Tuesday, February 22, 2011

There's newer, and then there's better.

Via Adaptive Curmudgeon, I've just found 365 Days of A - a gentleman who is driving a 1930 Model A Ford as his daily commuter for a year. Quite fun!

Adaptive Curmudgeon has a series himself on working with older technology - specifically, heating his house with wood for a year between the old furnace's death and getting it replaced. Parts: One, Two, Three, Four, Five, Six, Seven.

I have a little knowledge in the same vein, having restored my pre-WWII airplane and having my heart set on 1930's-1950's rag and tube aircraft.

The older machines and ways we keep running are not terrible things that should be abandoned at the first sign of progress - and they can be downright fun! For the negatives, they involve more work, from stacking firewood to soldering a gas tank leak to cutting open every filter at an oil change to inspect the engine health. They involve more care, from making sure the fire is banked each night to inspecting the machine before and after every use. They take more time, and greater knowledge of the thing that you are using.

On the other hand, they teach you a lot more, and by slowing you down, and let you appreciate what you have as you think about what you get for how you work. They also can handle things surprisingly well compared to modern machines, with greater redundancy. When something goes wrong on a system I know well, I can diagnose the problem, take corrective action, or fix it - if my modern computer-controlled econo-car decided to have things go wrong, there are very few fixes I can diagnose, much less do. And then there's the unquantifiable, but very real grin that comes of flying something with the windows open, or doors off, low enough to hear the sound of the creek burbling over the rocks and the laughter of children, smelling the camp smoke and the freshly grilled fish, and waving the wings back at the children as they squeal with glee and wave with both arms as they see you overhead. You can't get that at 35,000 feet and 240 knots. The feeling of work well done, of sitting in a warm house that you split the wood to heat, of flying a plane you restored, of driving a car you just changed the oil and fixed the bumper on, or eating a dish with vegetables you grew, or chowder made with milk you got out of the goat that morning... This is something a credit card cannot buy.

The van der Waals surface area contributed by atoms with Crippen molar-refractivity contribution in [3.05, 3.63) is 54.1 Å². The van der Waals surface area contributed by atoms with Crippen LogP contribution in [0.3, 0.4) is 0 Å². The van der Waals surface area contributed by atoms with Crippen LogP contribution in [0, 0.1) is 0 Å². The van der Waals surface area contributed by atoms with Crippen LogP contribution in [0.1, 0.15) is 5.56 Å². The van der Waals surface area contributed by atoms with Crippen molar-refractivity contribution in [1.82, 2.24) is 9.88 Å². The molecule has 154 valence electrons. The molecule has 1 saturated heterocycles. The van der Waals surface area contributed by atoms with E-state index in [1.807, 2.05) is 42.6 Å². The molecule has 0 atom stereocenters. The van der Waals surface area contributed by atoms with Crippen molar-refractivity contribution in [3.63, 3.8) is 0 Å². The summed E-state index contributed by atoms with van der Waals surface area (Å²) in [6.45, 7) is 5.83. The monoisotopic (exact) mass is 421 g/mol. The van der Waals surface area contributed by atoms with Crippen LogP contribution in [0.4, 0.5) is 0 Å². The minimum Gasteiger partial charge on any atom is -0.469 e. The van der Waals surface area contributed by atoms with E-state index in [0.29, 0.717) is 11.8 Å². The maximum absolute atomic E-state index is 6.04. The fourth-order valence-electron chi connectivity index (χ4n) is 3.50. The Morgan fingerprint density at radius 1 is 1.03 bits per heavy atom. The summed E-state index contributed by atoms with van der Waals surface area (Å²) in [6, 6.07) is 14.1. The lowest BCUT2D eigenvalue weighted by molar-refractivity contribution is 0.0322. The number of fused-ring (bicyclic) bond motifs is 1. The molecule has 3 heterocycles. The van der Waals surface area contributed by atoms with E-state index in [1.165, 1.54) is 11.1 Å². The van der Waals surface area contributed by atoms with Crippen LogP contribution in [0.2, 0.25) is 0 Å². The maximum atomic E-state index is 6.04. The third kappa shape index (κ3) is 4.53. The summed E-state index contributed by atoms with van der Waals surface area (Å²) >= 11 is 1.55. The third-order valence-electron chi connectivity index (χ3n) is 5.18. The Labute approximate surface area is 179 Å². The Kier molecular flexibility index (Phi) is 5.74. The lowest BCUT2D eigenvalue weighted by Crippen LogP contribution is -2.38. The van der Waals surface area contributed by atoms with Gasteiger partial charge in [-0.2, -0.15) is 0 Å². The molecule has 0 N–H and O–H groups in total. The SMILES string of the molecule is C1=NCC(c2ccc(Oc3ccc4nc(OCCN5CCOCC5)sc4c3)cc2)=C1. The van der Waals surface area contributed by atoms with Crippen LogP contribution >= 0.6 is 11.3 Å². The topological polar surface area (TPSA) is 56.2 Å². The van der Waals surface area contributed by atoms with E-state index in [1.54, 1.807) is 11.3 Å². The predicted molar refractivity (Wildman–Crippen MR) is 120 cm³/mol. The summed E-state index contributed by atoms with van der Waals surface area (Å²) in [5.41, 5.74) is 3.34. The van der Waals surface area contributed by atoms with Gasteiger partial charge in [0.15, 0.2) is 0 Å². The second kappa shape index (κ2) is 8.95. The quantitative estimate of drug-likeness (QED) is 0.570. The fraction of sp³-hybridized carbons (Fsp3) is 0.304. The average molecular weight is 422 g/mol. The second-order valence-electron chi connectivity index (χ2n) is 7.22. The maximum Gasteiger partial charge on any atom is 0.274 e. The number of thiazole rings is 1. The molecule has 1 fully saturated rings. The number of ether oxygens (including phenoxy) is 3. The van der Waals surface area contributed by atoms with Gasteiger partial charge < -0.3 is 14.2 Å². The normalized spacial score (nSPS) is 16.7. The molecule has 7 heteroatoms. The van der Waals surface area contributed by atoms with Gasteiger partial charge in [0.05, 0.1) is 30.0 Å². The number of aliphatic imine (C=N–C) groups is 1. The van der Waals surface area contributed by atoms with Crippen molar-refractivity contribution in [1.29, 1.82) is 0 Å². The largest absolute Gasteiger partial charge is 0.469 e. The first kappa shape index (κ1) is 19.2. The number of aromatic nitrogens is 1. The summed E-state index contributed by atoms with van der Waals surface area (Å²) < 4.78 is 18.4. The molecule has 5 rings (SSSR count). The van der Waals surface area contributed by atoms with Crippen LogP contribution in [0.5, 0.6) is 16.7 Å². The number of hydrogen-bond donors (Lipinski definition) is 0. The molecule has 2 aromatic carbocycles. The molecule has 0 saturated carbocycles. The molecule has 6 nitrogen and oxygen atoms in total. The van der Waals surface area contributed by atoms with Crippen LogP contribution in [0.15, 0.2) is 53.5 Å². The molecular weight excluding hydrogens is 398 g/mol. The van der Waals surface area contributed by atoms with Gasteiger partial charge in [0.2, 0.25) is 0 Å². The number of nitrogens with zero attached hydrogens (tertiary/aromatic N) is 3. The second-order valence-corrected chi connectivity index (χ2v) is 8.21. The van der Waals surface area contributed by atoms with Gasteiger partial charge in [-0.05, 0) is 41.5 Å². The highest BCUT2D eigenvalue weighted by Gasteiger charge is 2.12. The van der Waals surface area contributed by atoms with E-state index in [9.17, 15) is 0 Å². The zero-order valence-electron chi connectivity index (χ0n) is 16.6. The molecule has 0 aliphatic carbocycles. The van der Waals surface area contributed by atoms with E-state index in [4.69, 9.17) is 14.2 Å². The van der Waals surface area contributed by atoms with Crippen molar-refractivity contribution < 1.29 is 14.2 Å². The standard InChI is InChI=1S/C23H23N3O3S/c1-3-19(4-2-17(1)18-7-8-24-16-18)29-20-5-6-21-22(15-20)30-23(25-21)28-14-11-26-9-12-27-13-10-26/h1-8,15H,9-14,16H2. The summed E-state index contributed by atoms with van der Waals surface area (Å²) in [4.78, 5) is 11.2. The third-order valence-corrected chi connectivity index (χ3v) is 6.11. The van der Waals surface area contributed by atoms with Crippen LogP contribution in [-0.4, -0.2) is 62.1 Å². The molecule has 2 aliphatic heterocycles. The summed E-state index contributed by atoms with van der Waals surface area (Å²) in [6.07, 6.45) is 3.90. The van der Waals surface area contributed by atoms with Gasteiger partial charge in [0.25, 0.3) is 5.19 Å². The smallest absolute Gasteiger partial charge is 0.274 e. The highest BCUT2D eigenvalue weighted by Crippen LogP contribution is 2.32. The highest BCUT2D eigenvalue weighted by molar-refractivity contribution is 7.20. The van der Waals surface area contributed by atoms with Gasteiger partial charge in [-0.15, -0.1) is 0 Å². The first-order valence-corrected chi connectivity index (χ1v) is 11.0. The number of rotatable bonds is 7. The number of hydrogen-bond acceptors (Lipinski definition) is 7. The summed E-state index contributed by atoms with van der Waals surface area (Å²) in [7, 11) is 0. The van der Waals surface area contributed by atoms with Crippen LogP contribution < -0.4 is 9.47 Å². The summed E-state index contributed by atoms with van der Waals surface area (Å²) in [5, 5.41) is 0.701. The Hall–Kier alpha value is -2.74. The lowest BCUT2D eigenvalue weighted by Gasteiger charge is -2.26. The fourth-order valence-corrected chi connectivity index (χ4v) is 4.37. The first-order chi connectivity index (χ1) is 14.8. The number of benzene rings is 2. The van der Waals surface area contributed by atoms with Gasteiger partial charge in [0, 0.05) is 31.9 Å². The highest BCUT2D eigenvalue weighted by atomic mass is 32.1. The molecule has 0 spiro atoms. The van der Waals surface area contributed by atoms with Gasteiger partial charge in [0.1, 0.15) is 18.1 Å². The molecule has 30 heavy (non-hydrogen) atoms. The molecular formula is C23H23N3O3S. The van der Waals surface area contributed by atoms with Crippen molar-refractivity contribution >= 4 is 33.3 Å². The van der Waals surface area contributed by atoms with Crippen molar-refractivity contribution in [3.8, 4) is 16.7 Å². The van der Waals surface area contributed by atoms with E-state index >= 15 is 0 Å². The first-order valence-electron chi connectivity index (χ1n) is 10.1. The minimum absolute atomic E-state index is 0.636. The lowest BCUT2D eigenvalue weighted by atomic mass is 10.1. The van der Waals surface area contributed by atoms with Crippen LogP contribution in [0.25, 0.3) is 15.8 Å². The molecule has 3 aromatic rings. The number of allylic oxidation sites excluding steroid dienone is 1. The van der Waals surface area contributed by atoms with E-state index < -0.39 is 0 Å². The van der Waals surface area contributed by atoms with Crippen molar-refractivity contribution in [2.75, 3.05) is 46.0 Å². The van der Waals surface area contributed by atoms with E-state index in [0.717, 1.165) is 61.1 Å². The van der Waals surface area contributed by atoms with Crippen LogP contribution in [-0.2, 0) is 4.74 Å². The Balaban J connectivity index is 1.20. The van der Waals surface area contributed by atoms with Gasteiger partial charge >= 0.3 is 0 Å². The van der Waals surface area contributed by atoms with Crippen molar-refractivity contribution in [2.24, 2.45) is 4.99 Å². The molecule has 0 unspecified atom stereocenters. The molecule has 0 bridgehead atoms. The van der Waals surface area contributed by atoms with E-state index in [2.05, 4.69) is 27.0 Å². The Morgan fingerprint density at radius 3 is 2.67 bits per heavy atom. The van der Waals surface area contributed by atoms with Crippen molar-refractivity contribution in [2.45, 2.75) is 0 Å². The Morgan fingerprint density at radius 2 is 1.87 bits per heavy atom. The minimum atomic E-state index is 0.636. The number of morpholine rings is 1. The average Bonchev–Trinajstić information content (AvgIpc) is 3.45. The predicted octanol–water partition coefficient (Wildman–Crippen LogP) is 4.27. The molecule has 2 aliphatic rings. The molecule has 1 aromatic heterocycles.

I would rather fly in my plane 1500 miles than drive - I know how to care for my plane, but if my car doesn't turn over, I'm stuck. Which is better?


  1. I'm sorry that my blog is in hiatus right now - I'd link over to an old article at tjic.com about the romance of old tools.

    I'm only talking about handtools, but I still love using a 100 year old vise, an undated anvil, and my grandfather's hammer every time I lay my hands on them.

    It's nice having a connection with the past.

  2. One of the most painful episodes in my recent past was having to abandon a number of century-old hand tools when relocating to Alaska. There simply wasn't room to pack them, nor money to ship them.

    I understand exactly what you mean, though - even something as simple as topping off the gas tank can impart a (small) sense of satisfaction. Changing the oil, rotating the tires, replacing shocks ... oh, yes.

  3. That's one of the reasons I miss my old truck. It was old enough that the engine compartment was big enough to crawl into, parts were dirt cheap, and I could fix about 85% of any issues it came up with given the will, the time, and the money to do it.

    Sadly, it died a horrible death by thrown rod and cooked motor one sunny afternoon on the way home from camping. Sigh

  4. Old is good... :-) It was a simpler time, and you COULD fix it with bubble gum and bailing wire!

  5. The use of old vehicles, I know that story. Georgia to Pennsylvania and back, two times, in a 1972 Military truck based on 1960s technology, that tops out at 60mph. 1600 miles